Slovenia is set to offer international operators a pathway into its entire gambling market for the first time, as the government unveils plans to offer new concessions and abandon some of its restrictive licensing requirements.
Draft amendments to the Gambling Act were published by the government last week and are designed to bring the country more closely in line with the gambling laws of its fellow EU member states.
Slovenia currently only allows two companies — the Lottery of Slovenia (Loterija Slovenije) and Sports Lottery (Sportna Loterija) — to operate what it calls “classic games of chance”, meaning lottery, bingo and sports betting.
The proposed amendments will dramatically alter that dynamic, increasing the total number of licensees to five and awarding them via an open tender run three times a year. Authorisations will last for five years.
Currently, the government awards the two concessions without a public contest.
Licences for gambling in Slovenia allow companies to offer their services both land-based and online.
“The presence of new providers would potentially create a competitive environment in the market putting pressure on the Lottery of Slovenia and the Sports Lottery, which would have to adapt its current business model to the new market conditions,” said Gašper Hajdu, an associate with the Llubjana office of law firm CMS.
The two state-owned monopolies are expected to retain their respective licences, but will face a new era of competition from international operators if the amendments are approved.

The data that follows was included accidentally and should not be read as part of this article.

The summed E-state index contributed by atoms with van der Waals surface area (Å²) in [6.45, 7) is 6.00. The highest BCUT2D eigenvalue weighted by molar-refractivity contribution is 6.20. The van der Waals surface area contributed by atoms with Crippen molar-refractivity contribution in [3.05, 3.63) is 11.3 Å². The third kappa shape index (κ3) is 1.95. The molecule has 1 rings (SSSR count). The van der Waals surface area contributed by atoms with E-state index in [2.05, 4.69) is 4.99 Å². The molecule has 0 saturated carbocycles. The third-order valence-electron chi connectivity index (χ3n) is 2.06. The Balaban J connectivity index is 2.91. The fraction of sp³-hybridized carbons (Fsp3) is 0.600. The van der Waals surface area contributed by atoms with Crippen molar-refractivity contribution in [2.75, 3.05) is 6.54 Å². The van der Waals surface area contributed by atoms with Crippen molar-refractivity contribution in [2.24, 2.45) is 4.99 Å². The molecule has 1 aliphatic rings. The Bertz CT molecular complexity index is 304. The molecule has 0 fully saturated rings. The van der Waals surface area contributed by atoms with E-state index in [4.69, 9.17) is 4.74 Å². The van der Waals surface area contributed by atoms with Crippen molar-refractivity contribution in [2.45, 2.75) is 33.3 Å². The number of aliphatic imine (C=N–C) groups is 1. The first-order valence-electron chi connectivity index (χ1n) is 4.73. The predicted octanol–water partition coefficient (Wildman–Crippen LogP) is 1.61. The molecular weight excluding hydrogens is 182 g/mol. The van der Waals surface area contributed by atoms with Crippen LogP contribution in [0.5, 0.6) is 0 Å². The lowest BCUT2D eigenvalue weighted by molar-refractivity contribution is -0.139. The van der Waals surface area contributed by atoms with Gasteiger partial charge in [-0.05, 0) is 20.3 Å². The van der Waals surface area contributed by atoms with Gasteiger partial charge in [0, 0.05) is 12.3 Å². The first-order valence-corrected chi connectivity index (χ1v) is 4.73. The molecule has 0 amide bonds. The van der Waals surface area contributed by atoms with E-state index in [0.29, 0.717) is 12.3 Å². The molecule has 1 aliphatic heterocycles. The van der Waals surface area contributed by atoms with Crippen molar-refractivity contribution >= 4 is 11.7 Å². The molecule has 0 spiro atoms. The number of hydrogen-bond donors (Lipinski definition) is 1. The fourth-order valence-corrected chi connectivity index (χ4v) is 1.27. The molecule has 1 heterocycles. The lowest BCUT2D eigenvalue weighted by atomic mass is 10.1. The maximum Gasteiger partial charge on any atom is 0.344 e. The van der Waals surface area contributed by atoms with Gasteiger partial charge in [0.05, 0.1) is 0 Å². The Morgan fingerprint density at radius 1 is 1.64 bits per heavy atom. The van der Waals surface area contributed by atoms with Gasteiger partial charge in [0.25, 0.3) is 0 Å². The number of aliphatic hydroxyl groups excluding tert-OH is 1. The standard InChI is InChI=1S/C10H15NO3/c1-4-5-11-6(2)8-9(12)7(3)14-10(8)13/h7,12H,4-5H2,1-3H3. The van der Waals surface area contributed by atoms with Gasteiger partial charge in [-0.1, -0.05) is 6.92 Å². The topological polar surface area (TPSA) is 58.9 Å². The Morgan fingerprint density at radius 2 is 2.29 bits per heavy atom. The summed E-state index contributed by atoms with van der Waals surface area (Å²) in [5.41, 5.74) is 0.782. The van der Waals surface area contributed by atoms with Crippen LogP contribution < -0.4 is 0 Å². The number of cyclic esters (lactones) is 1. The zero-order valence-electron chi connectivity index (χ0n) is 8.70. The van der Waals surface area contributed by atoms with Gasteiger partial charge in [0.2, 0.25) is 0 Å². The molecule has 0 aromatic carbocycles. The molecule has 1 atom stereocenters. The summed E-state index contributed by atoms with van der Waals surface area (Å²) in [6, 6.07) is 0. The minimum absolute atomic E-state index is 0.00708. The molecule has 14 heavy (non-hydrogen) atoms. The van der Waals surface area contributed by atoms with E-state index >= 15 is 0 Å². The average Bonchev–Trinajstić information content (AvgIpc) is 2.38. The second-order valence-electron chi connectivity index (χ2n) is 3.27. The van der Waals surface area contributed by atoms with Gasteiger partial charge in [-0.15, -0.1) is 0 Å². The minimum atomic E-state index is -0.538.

“Nevertheless, the Lottery of Slovenia and the Sports Lottery would at least in the beginning have a considerable advantage, as it already has an established betting network in Slovenia and as the initial entry cost of the newcomers, which would have to establish their own network from scratch, would be rather high,” said Hajdu.
The draft amendments also hike the fee for a sports-betting licence to €500,000 and require operators to have share capital of at least €1m.
However, Hajdu said that the significant volume of grey market activity in Slovenia means that gamblers are already broadly aware of international brands and would likely adapt quickly if a foreign betting operator wins one of the available licences.
Concessions for “special games of chance”, which cover poker and casino table games, would also be awarded via a tender, according to the draft.
It would also remove an existing requirement that any company offering special games is physically based in Slovenia and that it be 100 percent owned by the state or local communities.
However, Hajdu noted: “The proposed amendment to the law stipulates that the direct or indirect state share may not be less than 25 percent plus one share in the case of a joint stock company and not less than 51 percent in the business share of another form of company.”
These changes in particular appear to have been motived by a need to bring Slovenia in line with EU free trade principles.
The draft law indicates that the European Commission has recently “reminded” Slovenia of various European legal rulings on restrictive gambling laws and emphasised the need for limits on the free market to be justified by public health and crime prevention concerns.